Lock In More Retail Revenue

Day Air Credit Union grew its retail investment portfolio to $18 million in part by teaching staff to identify investors.

Day Air Credit Union’s main goal with its four-year-old, $18 million retail investment program is increasing reoccurring, or trail revenue, by better targeting members’ financial needs, says Jonathan Peirson, financial advisor for the credit union.

The program, which started in 2008 with $9 million, drew about $100,000 in gross dealer concession (GDC), which is the revenue to the credit union from selling the securities. Last year, Day Air CU ($257.7M, Kettering OH) drew $176,000 in GDC and this year it’s on track to earn roughly $240,000.

The program has been growing aggressively, says Peirson, who took the helm of the program in 2010. He expects the credit union to achieve about $500,000 in the next five years. About $80,000 of its total revenue from retail investments this is recurring revenue, up from about $35,000 in 2010. It’s a portion of the revenue stream the credit union is trying to grow further.

One of the reasons why we’ve had such a growth rate is we’re working on reoccurring revenue, Peirson says.

Day Air CU, with 27,176 members, reported 9.8% increase in 12-month loan growth and 14.3% increase in 12-month share growth in the first quarter of 2012, according to Callahan & Associates’ Peer-to-Peer data. It offers financial services through CUSO Financial Services.

To lock in strong growth, Day Air CU teaches staff to be alert for members who may need financial investing services to refer them to the financial planning center. Frontline employees look for clues that a member may be open to investing by listening closely to what the member says about their key life changes, like when they mention plans to get married or retire. They are on the lookout for checks or direct deposits from other institutions’ funds.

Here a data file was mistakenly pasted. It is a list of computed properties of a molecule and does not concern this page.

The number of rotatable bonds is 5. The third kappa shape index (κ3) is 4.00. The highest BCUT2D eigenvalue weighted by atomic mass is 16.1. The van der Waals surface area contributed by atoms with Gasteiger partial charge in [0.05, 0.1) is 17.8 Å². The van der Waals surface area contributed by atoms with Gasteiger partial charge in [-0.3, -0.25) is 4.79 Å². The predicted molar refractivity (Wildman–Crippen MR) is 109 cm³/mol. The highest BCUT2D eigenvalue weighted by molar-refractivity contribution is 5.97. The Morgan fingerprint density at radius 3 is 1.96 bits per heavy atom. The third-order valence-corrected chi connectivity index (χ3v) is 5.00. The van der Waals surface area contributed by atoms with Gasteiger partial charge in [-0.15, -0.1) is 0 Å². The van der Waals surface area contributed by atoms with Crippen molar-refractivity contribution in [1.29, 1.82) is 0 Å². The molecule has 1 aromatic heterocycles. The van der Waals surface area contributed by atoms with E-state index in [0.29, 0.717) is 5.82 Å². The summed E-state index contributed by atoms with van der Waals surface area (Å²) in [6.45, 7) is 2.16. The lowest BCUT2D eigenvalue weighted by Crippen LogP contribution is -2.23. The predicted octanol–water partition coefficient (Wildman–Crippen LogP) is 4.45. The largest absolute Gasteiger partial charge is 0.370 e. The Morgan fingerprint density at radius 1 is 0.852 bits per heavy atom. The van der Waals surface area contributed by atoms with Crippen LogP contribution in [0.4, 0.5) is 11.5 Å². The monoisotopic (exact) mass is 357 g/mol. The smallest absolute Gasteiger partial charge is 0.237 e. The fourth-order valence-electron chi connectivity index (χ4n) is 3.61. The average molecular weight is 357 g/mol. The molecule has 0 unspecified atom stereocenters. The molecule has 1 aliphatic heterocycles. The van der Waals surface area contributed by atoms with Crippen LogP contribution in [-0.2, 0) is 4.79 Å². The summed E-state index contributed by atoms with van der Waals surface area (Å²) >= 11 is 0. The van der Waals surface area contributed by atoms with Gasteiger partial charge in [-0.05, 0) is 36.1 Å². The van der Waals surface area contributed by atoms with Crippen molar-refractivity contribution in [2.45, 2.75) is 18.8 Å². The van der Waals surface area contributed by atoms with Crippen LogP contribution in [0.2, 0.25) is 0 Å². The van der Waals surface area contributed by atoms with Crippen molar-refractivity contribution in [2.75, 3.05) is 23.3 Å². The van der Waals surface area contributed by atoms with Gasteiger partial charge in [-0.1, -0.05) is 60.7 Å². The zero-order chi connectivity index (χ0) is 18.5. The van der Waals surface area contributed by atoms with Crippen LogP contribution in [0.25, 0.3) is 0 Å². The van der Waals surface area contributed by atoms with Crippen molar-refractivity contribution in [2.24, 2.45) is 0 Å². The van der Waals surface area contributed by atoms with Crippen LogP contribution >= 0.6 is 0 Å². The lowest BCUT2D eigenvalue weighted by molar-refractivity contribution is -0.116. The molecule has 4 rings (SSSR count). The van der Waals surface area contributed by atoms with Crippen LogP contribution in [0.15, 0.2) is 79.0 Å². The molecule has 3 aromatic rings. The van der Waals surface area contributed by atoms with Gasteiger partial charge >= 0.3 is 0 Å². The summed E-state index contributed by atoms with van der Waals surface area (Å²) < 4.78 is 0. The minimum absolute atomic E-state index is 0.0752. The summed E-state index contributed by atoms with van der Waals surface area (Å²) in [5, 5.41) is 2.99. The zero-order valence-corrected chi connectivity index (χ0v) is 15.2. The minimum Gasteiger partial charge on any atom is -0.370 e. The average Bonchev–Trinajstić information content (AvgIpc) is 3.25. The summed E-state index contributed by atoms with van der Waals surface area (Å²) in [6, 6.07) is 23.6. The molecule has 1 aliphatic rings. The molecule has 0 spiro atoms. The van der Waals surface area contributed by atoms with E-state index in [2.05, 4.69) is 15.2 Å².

We’ve been having great conversations with the members and we’ve come up with some great solutions to help them achieve their goals, Peirson says. That’s what comes down to the success of our program: we’ve got great staff to generate referrals.

The credit union conducts financial seminars quarterly on topics from retirement income and long-term care and it received a grant to provide financial education to the community at the local library. Both of those financial educational outreach efforts have led to new investors. Marketing campaigns reach out to a wide array ofmembers from college students to veterans but Day Air’s main focus is retirees.

It’s helping its babyboomer members who are preparing to retire and who will need planning to help them maintain their income and ensuring they won’t outlive their income. Babyboomers are a significant section of the retail investments market and Peirson says Day Air’s babyboomer members are the ones now with the greatest needs.

Simply, what we’re trying to do it create reoccurring revenue for the credit union and help our members achieve their> financial goals, Peirson says.

May 27, 2014

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